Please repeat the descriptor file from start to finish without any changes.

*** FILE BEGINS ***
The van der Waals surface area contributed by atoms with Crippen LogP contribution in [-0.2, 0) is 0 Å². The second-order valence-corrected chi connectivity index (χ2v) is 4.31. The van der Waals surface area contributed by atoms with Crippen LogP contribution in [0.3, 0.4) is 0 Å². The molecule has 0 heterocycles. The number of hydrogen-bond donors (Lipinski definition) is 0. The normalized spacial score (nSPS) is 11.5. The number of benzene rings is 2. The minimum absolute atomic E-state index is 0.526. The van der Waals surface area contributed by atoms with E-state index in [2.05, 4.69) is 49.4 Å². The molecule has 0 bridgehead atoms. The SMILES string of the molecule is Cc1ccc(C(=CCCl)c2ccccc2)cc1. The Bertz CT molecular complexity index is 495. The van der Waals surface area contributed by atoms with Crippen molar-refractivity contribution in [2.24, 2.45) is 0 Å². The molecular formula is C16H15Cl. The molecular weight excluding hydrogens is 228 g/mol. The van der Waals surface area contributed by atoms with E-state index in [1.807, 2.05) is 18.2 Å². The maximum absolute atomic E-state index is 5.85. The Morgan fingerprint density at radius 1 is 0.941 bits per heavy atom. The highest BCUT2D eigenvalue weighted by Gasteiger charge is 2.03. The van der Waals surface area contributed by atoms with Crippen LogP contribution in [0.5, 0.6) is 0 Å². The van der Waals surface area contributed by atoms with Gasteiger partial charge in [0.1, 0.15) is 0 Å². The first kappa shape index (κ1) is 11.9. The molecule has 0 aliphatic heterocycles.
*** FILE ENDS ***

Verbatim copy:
The van der Waals surface area contributed by atoms with Crippen LogP contribution in [-0.2, 0) is 0 Å². The second-order valence-corrected chi connectivity index (χ2v) is 4.31. The van der Waals surface area contributed by atoms with Crippen LogP contribution in [0.3, 0.4) is 0 Å². The molecule has 0 heterocycles. The number of hydrogen-bond donors (Lipinski definition) is 0. The normalized spacial score (nSPS) is 11.5. The number of benzene rings is 2. The minimum absolute atomic E-state index is 0.526. The van der Waals surface area contributed by atoms with E-state index in [2.05, 4.69) is 49.4 Å². The molecule has 0 bridgehead atoms. The SMILES string of the molecule is Cc1ccc(C(=CCCl)c2ccccc2)cc1. The Bertz CT molecular complexity index is 495. The van der Waals surface area contributed by atoms with Crippen molar-refractivity contribution in [2.24, 2.45) is 0 Å². The molecular formula is C16H15Cl. The molecular weight excluding hydrogens is 228 g/mol. The van der Waals surface area contributed by atoms with E-state index in [1.807, 2.05) is 18.2 Å². The maximum absolute atomic E-state index is 5.85. The Morgan fingerprint density at radius 1 is 0.941 bits per heavy atom. The highest BCUT2D eigenvalue weighted by Gasteiger charge is 2.03. The van der Waals surface area contributed by atoms with Crippen LogP contribution in [0.5, 0.6) is 0 Å². The van der Waals surface area contributed by atoms with Gasteiger partial charge in [0.1, 0.15) is 0 Å². The first kappa shape index (κ1) is 11.9. The molecule has 0 aliphatic heterocycles.